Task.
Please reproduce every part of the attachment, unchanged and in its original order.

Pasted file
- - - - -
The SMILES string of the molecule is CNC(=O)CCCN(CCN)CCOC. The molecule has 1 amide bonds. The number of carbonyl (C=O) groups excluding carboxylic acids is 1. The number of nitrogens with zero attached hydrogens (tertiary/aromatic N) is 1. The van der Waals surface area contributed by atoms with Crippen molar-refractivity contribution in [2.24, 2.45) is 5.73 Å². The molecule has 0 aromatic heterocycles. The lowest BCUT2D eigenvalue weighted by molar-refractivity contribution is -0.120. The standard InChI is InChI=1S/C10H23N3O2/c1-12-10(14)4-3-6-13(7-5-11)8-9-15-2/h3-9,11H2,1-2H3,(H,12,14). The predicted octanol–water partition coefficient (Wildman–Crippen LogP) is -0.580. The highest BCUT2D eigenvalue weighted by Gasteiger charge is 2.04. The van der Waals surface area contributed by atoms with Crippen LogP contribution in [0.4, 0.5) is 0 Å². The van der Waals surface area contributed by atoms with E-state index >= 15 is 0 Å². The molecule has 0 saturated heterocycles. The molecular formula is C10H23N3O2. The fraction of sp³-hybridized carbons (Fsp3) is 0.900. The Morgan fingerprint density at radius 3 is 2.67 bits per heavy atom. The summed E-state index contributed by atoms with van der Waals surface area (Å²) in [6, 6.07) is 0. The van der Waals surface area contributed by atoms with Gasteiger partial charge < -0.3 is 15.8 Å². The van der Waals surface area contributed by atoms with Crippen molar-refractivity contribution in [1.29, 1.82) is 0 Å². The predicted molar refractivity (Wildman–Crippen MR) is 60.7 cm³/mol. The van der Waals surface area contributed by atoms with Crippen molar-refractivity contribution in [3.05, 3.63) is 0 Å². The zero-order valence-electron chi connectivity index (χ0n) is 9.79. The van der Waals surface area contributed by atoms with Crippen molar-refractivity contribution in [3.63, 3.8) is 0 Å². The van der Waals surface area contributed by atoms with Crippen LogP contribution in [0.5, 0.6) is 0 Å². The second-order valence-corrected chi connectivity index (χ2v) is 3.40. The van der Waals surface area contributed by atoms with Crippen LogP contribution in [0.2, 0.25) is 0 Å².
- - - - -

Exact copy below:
The SMILES string of the molecule is CNC(=O)CCCN(CCN)CCOC. The molecule has 1 amide bonds. The number of carbonyl (C=O) groups excluding carboxylic acids is 1. The number of nitrogens with zero attached hydrogens (tertiary/aromatic N) is 1. The van der Waals surface area contributed by atoms with Crippen molar-refractivity contribution in [2.24, 2.45) is 5.73 Å². The molecule has 0 aromatic heterocycles. The lowest BCUT2D eigenvalue weighted by molar-refractivity contribution is -0.120. The standard InChI is InChI=1S/C10H23N3O2/c1-12-10(14)4-3-6-13(7-5-11)8-9-15-2/h3-9,11H2,1-2H3,(H,12,14). The predicted octanol–water partition coefficient (Wildman–Crippen LogP) is -0.580. The highest BCUT2D eigenvalue weighted by Gasteiger charge is 2.04. The van der Waals surface area contributed by atoms with Crippen LogP contribution in [0.4, 0.5) is 0 Å². The van der Waals surface area contributed by atoms with E-state index >= 15 is 0 Å². The molecule has 0 saturated heterocycles. The molecular formula is C10H23N3O2. The fraction of sp³-hybridized carbons (Fsp3) is 0.900. The Morgan fingerprint density at radius 3 is 2.67 bits per heavy atom. The summed E-state index contributed by atoms with van der Waals surface area (Å²) in [6, 6.07) is 0. The van der Waals surface area contributed by atoms with Gasteiger partial charge < -0.3 is 15.8 Å². The van der Waals surface area contributed by atoms with Crippen molar-refractivity contribution in [1.29, 1.82) is 0 Å². The predicted molar refractivity (Wildman–Crippen MR) is 60.7 cm³/mol. The van der Waals surface area contributed by atoms with Crippen molar-refractivity contribution in [3.05, 3.63) is 0 Å². The zero-order valence-electron chi connectivity index (χ0n) is 9.79. The van der Waals surface area contributed by atoms with Crippen molar-refractivity contribution in [3.63, 3.8) is 0 Å². The van der Waals surface area contributed by atoms with Crippen LogP contribution in [0.5, 0.6) is 0 Å². The second-order valence-corrected chi connectivity index (χ2v) is 3.40. The van der Waals surface area contributed by atoms with Crippen LogP contribution in [0.2, 0.25) is 0 Å².